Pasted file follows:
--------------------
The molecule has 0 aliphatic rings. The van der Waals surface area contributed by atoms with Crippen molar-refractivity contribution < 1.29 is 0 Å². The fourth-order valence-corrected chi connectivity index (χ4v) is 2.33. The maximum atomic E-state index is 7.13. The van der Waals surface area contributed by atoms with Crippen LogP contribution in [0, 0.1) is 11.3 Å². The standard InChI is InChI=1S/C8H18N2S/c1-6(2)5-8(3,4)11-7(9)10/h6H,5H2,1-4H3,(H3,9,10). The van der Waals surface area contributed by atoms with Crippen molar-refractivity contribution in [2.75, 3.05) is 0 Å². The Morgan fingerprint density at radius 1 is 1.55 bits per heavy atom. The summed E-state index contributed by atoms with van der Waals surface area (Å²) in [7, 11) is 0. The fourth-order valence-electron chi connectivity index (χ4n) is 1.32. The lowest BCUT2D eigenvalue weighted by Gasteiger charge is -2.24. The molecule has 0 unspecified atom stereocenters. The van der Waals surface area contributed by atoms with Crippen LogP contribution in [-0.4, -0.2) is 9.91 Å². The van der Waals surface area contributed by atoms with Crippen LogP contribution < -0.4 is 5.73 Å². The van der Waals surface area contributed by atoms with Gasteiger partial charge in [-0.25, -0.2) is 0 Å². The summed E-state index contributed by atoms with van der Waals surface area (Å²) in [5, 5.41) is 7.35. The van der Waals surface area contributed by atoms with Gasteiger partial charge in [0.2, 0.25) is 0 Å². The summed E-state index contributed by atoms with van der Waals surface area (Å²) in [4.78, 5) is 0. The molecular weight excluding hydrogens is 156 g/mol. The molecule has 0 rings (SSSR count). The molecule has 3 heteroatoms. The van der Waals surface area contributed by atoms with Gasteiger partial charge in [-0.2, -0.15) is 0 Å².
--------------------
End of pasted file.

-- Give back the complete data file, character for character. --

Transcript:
The molecule has 0 aliphatic rings. The van der Waals surface area contributed by atoms with Crippen molar-refractivity contribution < 1.29 is 0 Å². The fourth-order valence-corrected chi connectivity index (χ4v) is 2.33. The maximum atomic E-state index is 7.13. The van der Waals surface area contributed by atoms with Crippen LogP contribution in [0, 0.1) is 11.3 Å². The standard InChI is InChI=1S/C8H18N2S/c1-6(2)5-8(3,4)11-7(9)10/h6H,5H2,1-4H3,(H3,9,10). The van der Waals surface area contributed by atoms with Crippen molar-refractivity contribution in [2.75, 3.05) is 0 Å². The Morgan fingerprint density at radius 1 is 1.55 bits per heavy atom. The summed E-state index contributed by atoms with van der Waals surface area (Å²) in [7, 11) is 0. The fourth-order valence-electron chi connectivity index (χ4n) is 1.32. The lowest BCUT2D eigenvalue weighted by Gasteiger charge is -2.24. The molecule has 0 unspecified atom stereocenters. The van der Waals surface area contributed by atoms with Crippen LogP contribution in [-0.4, -0.2) is 9.91 Å². The van der Waals surface area contributed by atoms with Crippen LogP contribution < -0.4 is 5.73 Å². The van der Waals surface area contributed by atoms with Gasteiger partial charge in [-0.25, -0.2) is 0 Å². The summed E-state index contributed by atoms with van der Waals surface area (Å²) in [5, 5.41) is 7.35. The van der Waals surface area contributed by atoms with Gasteiger partial charge in [0.2, 0.25) is 0 Å². The summed E-state index contributed by atoms with van der Waals surface area (Å²) in [4.78, 5) is 0. The molecular weight excluding hydrogens is 156 g/mol. The molecule has 0 rings (SSSR count). The molecule has 3 heteroatoms. The van der Waals surface area contributed by atoms with Gasteiger partial charge in [-0.2, -0.15) is 0 Å².